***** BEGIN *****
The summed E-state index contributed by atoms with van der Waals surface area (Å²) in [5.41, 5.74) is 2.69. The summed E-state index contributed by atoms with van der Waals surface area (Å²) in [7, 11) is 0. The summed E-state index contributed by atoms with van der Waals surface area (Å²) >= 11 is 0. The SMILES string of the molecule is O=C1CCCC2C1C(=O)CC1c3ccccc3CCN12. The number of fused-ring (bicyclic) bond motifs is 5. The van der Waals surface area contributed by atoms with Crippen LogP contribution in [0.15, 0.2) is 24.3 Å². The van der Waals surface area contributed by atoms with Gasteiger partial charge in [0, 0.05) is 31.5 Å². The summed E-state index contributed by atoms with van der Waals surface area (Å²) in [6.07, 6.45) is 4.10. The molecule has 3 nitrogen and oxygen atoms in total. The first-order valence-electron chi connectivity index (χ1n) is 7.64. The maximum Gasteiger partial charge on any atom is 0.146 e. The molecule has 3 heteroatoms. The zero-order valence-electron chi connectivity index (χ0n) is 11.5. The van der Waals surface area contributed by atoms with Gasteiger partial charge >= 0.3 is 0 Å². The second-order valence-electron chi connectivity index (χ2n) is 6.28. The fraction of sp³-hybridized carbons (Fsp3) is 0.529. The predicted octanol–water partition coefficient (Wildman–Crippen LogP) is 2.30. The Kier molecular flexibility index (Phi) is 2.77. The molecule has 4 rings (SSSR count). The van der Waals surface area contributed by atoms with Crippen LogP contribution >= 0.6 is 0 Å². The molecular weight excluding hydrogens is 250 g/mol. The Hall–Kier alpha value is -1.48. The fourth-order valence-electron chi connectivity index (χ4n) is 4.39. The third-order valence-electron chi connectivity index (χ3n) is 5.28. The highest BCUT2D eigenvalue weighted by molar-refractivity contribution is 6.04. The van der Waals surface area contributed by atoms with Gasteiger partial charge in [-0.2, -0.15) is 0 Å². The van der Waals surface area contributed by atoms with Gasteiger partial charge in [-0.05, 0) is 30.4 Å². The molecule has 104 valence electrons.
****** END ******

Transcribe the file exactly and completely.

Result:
The summed E-state index contributed by atoms with van der Waals surface area (Å²) in [5.41, 5.74) is 2.69. The summed E-state index contributed by atoms with van der Waals surface area (Å²) in [7, 11) is 0. The summed E-state index contributed by atoms with van der Waals surface area (Å²) >= 11 is 0. The SMILES string of the molecule is O=C1CCCC2C1C(=O)CC1c3ccccc3CCN12. The number of fused-ring (bicyclic) bond motifs is 5. The van der Waals surface area contributed by atoms with Crippen LogP contribution in [0.15, 0.2) is 24.3 Å². The van der Waals surface area contributed by atoms with Gasteiger partial charge in [0, 0.05) is 31.5 Å². The summed E-state index contributed by atoms with van der Waals surface area (Å²) in [6.07, 6.45) is 4.10. The molecule has 3 nitrogen and oxygen atoms in total. The first-order valence-electron chi connectivity index (χ1n) is 7.64. The maximum Gasteiger partial charge on any atom is 0.146 e. The molecule has 3 heteroatoms. The zero-order valence-electron chi connectivity index (χ0n) is 11.5. The van der Waals surface area contributed by atoms with Gasteiger partial charge >= 0.3 is 0 Å². The second-order valence-electron chi connectivity index (χ2n) is 6.28. The fraction of sp³-hybridized carbons (Fsp3) is 0.529. The predicted octanol–water partition coefficient (Wildman–Crippen LogP) is 2.30. The Kier molecular flexibility index (Phi) is 2.77. The molecule has 4 rings (SSSR count). The van der Waals surface area contributed by atoms with Crippen LogP contribution >= 0.6 is 0 Å². The molecular weight excluding hydrogens is 250 g/mol. The Hall–Kier alpha value is -1.48. The fourth-order valence-electron chi connectivity index (χ4n) is 4.39. The third-order valence-electron chi connectivity index (χ3n) is 5.28. The highest BCUT2D eigenvalue weighted by molar-refractivity contribution is 6.04. The van der Waals surface area contributed by atoms with Gasteiger partial charge in [-0.2, -0.15) is 0 Å². The van der Waals surface area contributed by atoms with Gasteiger partial charge in [-0.05, 0) is 30.4 Å². The molecule has 104 valence electrons.